A bridge's purpose is not usually up for discussion. Linking one parcel of terra firma with another has traditionally been a question of "how" rather than "why." But an exhibition in London shows a bridge's role can embrace more than the obvious.
Art gallery, arboretum, multistory car garage, convention center, even skyscraper apartments - all of these have been wrapped into new bridge designs in recent decades. As radical as it may sound, however, the idea is actually centuries old.
Hundreds of inhabited bridges stacked high with shops and houses thrived in European towns for 600 years. Ponte Vecchio in Florence and Ponte di Rialto in Venice, two of the few remaining and perhaps best known, still flourish commercially. In fact, says Jean Dethier of the Centre Georges Pompidou in Paris, who has pioneered research on the habitable bridge, "A bridge lined with shops can be regarded as the ancestor of our ... modern shopping mall."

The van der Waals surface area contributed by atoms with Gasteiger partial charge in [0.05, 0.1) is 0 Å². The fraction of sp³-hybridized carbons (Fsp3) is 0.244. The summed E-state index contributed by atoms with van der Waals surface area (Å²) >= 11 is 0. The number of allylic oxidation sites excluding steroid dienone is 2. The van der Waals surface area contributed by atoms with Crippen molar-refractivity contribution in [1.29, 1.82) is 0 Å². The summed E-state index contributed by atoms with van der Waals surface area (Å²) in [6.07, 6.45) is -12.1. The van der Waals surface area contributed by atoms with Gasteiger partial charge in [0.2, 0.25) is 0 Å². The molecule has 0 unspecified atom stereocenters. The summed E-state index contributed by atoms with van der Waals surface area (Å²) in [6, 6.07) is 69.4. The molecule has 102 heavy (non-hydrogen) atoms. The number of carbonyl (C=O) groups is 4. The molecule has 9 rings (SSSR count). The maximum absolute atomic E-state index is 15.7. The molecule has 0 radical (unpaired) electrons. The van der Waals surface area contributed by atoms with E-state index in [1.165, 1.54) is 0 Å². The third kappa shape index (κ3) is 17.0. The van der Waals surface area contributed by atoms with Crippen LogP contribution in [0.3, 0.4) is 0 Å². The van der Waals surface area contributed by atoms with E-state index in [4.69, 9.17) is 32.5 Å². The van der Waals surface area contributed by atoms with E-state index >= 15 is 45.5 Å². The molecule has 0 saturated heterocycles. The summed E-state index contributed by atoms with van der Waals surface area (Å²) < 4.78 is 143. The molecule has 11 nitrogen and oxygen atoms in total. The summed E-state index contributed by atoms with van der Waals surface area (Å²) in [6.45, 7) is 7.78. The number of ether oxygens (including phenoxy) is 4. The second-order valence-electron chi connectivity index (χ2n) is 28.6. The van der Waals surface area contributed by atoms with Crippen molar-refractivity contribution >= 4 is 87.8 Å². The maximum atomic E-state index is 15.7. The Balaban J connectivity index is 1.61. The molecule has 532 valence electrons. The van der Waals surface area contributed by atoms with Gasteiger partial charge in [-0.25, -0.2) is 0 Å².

But inhabited bridges offer more than an expanded marketplace. By extending town life onto the bridge itself, Mr. Dethier says, an organic relationship between the two banks is created that helps knit a naturally divided city together. The elegant Pulteney Bridge across Britain's River Avon, one of the last habitable bridges to be built in 1773, served just that purpose by drawing Bath's fashionable set to the less-developed south side.
Since the decline of these multifunctional thoroughfares in the 18th century, however, not a single new habitable bridge has been built.
The exhibition "Living Bridges: The Inhabited Bridge, Past, Present and Future" at the Royal Academy of Arts in London may end that hiatus. It aims to raise the profile of the inhabited bridge and help put it back into the lexicon of city planners, after decades of being viewed as historically interesting but functionally irrelevant.
For engineers and architects, on the other hand, the habitable bridge has long been a favorite form open to tremendous expressiveness and even flights of fancy.